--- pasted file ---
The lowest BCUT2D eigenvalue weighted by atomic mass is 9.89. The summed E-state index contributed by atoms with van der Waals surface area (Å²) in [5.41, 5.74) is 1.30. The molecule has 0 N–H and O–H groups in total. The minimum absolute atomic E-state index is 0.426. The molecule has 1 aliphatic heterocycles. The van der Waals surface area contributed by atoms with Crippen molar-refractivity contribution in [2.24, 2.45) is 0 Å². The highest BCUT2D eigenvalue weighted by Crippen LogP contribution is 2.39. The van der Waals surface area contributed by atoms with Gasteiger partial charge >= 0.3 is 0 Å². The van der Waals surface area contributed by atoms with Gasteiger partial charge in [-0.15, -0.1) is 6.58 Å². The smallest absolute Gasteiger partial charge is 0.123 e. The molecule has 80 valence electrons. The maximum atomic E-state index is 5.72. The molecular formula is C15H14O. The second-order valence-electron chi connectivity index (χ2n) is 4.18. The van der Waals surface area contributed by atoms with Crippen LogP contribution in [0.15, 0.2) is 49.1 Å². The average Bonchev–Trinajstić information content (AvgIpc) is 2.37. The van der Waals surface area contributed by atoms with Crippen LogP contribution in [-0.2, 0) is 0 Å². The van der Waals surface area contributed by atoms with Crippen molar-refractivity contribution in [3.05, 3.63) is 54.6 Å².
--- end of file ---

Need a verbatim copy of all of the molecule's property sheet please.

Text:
The lowest BCUT2D eigenvalue weighted by atomic mass is 9.89. The summed E-state index contributed by atoms with van der Waals surface area (Å²) in [5.41, 5.74) is 1.30. The molecule has 0 N–H and O–H groups in total. The minimum absolute atomic E-state index is 0.426. The molecule has 1 aliphatic heterocycles. The van der Waals surface area contributed by atoms with Crippen molar-refractivity contribution in [2.24, 2.45) is 0 Å². The highest BCUT2D eigenvalue weighted by Crippen LogP contribution is 2.39. The van der Waals surface area contributed by atoms with Gasteiger partial charge >= 0.3 is 0 Å². The van der Waals surface area contributed by atoms with Gasteiger partial charge in [-0.15, -0.1) is 6.58 Å². The smallest absolute Gasteiger partial charge is 0.123 e. The molecule has 80 valence electrons. The maximum atomic E-state index is 5.72. The molecular formula is C15H14O. The second-order valence-electron chi connectivity index (χ2n) is 4.18. The van der Waals surface area contributed by atoms with Crippen LogP contribution in [0.15, 0.2) is 49.1 Å². The average Bonchev–Trinajstić information content (AvgIpc) is 2.37. The van der Waals surface area contributed by atoms with Crippen LogP contribution in [-0.2, 0) is 0 Å². The van der Waals surface area contributed by atoms with Crippen molar-refractivity contribution in [3.05, 3.63) is 54.6 Å².